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Rob Sinnott, DC

Journal of Philosophy, Principles & Practice of Chiropractic ~ December 14, 2017 ~ Pages 27-30



Background: Some within the chiropractic profession believe that Innate Intelligence causes the subluxation to occur as an adaptation. It makes little difference what my view is on this issue in reality.  What does make a difference is what you determine after reading the rest of this article and seeing the evidence for yourself.  By frank discussion and putting the philosophic cards on the table, you will then have all the data you need to take a qualified position based upon formal logic alone.  Chiropractic philosophy is built upon the model of formal logic and will, as always, serve as our tool of measurement.

Discussion: A vertebral subluxation is created when an external penetrative force (through a trauma, toxin or auto-suggestion) overcomes the internal resistive forces within the body. The philosophy of Chiropractic has at its foundation several concepts that are key to understanding this issue.  The internal resistive forces created for attempting to deal with the three stresses of “trauma, toxine and autosuggestion”, as DD Palmer enumerated them is certainly an Innate Intelligence residing within the body.  When a stress is encountered, an Innate Intelligence marshals the proper forces, the appropriate forces necessary.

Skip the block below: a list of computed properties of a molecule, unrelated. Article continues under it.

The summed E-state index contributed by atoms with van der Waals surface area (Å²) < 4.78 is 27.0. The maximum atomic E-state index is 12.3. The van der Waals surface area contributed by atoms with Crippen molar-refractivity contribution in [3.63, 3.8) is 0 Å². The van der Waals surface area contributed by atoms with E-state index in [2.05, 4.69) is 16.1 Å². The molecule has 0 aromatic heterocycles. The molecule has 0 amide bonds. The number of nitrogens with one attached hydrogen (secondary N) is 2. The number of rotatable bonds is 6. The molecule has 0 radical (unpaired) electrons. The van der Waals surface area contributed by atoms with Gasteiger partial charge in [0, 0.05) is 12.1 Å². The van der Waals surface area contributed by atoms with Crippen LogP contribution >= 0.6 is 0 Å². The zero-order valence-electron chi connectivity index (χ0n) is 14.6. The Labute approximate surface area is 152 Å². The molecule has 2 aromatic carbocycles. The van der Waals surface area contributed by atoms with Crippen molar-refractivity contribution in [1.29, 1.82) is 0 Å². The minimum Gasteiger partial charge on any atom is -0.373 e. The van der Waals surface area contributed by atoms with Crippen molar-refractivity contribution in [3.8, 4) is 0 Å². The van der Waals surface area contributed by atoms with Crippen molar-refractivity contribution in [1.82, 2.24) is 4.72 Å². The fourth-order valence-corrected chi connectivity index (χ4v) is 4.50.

Conclusion: To consider this issue fully and accurately, we must first revisit that compass of Chiropractic philosophy, the thirty-three principles enumerated most famously in R.W. Stephenson’s Chiropractic Text Book.  Although not the first to record these principles he learned from Dr. Palmer, he placed them in his seminal text that has been taught to generations of chiropractors.  For the purposes here, we will limit our expedition to those fitting our question of the role of Innate Intelligence in “causing a vertebral subluxation.”  We seek to know if this is based upon logic, or if therein lays a fallacious argument.

Key Words: Chiropractic, Innate Intelligence, Thirty Three Principles, vertebral subluxation, adjustment, adaptation, adaptability

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